Tag Archives: depression

New tip sheet offers insights into ‘hidden’ issue of incontinence

Liz Seegert

About Liz Seegert

Liz Seegert (@lseegert), is AHCJ’s topic editor on aging. Her work has appeared in NextAvenue.com, Journal of Active Aging, Cancer Today, Kaiser Health News, the Connecticut Health I-Team and other outlets. She is a senior fellow at the Center for Health Policy and Media Engagement at George Washington University and co-produces the HealthCetera podcast.

Some may find it funny. Others struggle to discuss it. Still others shrug it off as a “normal” part of aging. No matter how you may look at it, bladder control issues are no joke for millions of older people in the U.S. Incontinence and over-active bladder (OAB) can wreak havoc on a person’s life.

It can lead to depression, social isolation or serious side effects from certain medications that treat the condition. Continue reading

Older adults generally get happier over time, study suggests

Liz Seegert

About Liz Seegert

Liz Seegert (@lseegert), is AHCJ’s topic editor on aging. Her work has appeared in NextAvenue.com, Journal of Active Aging, Cancer Today, Kaiser Health News, the Connecticut Health I-Team and other outlets. She is a senior fellow at the Center for Health Policy and Media Engagement at George Washington University and co-produces the HealthCetera podcast.

Photo: David Fulmer via Flickr

There’s some good news for post-menopausal women: many of them report becoming happier later in life, especially in the years between 50 and 70, according to new research from Australia.

A 20-year longitudinal study found that negative mood and depressive symptoms decreased significantly as women transition from mid-life (ages 50 to 64) to later life (65 and older). For many women, this appears to be related to the positivity around more “me” time as they wind down from full-time work and family responsibilities. Continue reading

Mental health issues of older adults can go beyond depression

Liz Seegert

About Liz Seegert

Liz Seegert (@lseegert), is AHCJ’s topic editor on aging. Her work has appeared in NextAvenue.com, Journal of Active Aging, Cancer Today, Kaiser Health News, the Connecticut Health I-Team and other outlets. She is a senior fellow at the Center for Health Policy and Media Engagement at George Washington University and co-produces the HealthCetera podcast.

Photo: Esti Alvarez via Flickr

Photo: Esti Alvarez via Flickr

The National Council on Aging defines mental disorders as “health conditions that are characterized by alterations in thinking, mood or behavior (or some combination thereof), associated with distress and/or impaired functioning.”

As the U.S. population ages, the need for mental and behavioral health services is increasing. Continue reading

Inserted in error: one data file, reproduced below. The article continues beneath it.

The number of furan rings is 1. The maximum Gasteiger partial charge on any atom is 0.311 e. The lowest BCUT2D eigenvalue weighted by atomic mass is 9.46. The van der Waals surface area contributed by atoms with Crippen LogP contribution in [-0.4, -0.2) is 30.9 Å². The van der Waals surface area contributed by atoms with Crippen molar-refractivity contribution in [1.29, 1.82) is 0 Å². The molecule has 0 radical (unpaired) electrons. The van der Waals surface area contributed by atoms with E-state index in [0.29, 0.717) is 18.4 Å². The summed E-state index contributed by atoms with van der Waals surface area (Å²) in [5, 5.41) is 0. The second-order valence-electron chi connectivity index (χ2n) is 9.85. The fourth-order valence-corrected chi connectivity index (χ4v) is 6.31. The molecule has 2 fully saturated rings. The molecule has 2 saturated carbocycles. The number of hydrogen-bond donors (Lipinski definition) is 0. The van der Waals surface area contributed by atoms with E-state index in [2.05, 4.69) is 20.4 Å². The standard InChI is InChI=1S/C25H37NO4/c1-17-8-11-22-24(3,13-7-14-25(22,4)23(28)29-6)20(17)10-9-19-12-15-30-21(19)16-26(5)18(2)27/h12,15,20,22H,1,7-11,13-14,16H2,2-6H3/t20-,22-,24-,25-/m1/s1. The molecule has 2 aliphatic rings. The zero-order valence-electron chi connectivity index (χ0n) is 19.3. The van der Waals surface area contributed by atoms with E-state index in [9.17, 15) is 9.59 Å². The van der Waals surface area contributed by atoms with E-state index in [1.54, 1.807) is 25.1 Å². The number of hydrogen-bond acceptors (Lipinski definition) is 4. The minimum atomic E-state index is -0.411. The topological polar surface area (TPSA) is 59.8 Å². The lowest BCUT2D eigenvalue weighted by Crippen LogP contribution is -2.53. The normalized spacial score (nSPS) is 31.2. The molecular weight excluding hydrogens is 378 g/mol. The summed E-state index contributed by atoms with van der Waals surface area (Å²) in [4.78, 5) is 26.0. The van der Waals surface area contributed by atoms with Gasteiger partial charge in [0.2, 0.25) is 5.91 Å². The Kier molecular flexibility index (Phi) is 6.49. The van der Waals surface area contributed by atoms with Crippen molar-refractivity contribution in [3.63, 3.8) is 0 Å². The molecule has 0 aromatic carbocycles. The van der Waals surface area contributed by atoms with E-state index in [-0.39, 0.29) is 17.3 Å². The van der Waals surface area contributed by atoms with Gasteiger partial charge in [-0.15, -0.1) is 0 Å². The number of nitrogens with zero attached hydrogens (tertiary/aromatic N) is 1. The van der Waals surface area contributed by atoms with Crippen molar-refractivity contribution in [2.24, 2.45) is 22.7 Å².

Experts recommend cognitive decline screening for everyone over age 70

Liz Seegert

About Liz Seegert

Liz Seegert (@lseegert), is AHCJ’s topic editor on aging. Her work has appeared in NextAvenue.com, Journal of Active Aging, Cancer Today, Kaiser Health News, the Connecticut Health I-Team and other outlets. She is a senior fellow at the Center for Health Policy and Media Engagement at George Washington University and co-produces the HealthCetera podcast.

Photo: Neil Moralee via Flickr

Photo: Neil Moralee via Flickr

World experts in aging for the first time are recommending that everyone age 70 and older have routine brain health screenings.

At a recent conference of the International Association of Gerontology and Geriatrics, in St. Louis, a consensus panel examined the importance of early recognition of impaired cognitive health. They concluded that annual memory and reasoning ability evaluation by a physician or health provider is an important step toward enhancing brain health for aging populations throughout the world.

Continue reading

Frailty affects quality of life, makes seniors more vulnerable

Liz Seegert

About Liz Seegert

Liz Seegert (@lseegert), is AHCJ’s topic editor on aging. Her work has appeared in NextAvenue.com, Journal of Active Aging, Cancer Today, Kaiser Health News, the Connecticut Health I-Team and other outlets. She is a senior fellow at the Center for Health Policy and Media Engagement at George Washington University and co-produces the HealthCetera podcast.

Image by Alex E. Proimos via flickr.

The term “frailty” seems to be practically synonymous with aging. And while it’s true that adults naturally have a gradual physical decline as they age, not every older adult is frail and not every frail person is old.

Aging, also called senescence, refers to the biological process of growing older. As people age, it becomes more difficult for the body to repair itself and maintain optimal health, according to Neal S. Fedarko, Ph.D., professor of medicine, division of geriatric medicine and gerontology, Johns Hopkins University. People age differently based on both genetics and lifestyle factors.

Frailty is considered a chronic and progressive condition, categorized by at least three of five criteria: muscle weakness, unintentional weight loss, low physical activity levels, fatigue and slow walking speed. The body loses its ability to cope with everyday or acute stress, becoming more vulnerable to disease and death, as Samuel Durso, M.D., director of geriatric medicine and gerontology at Johns Hopkins School of Medicine explained in a recent AHCJ webcast.

Learn more about frailty, and how it affects people’s quality of life as they age, in this new tip sheet.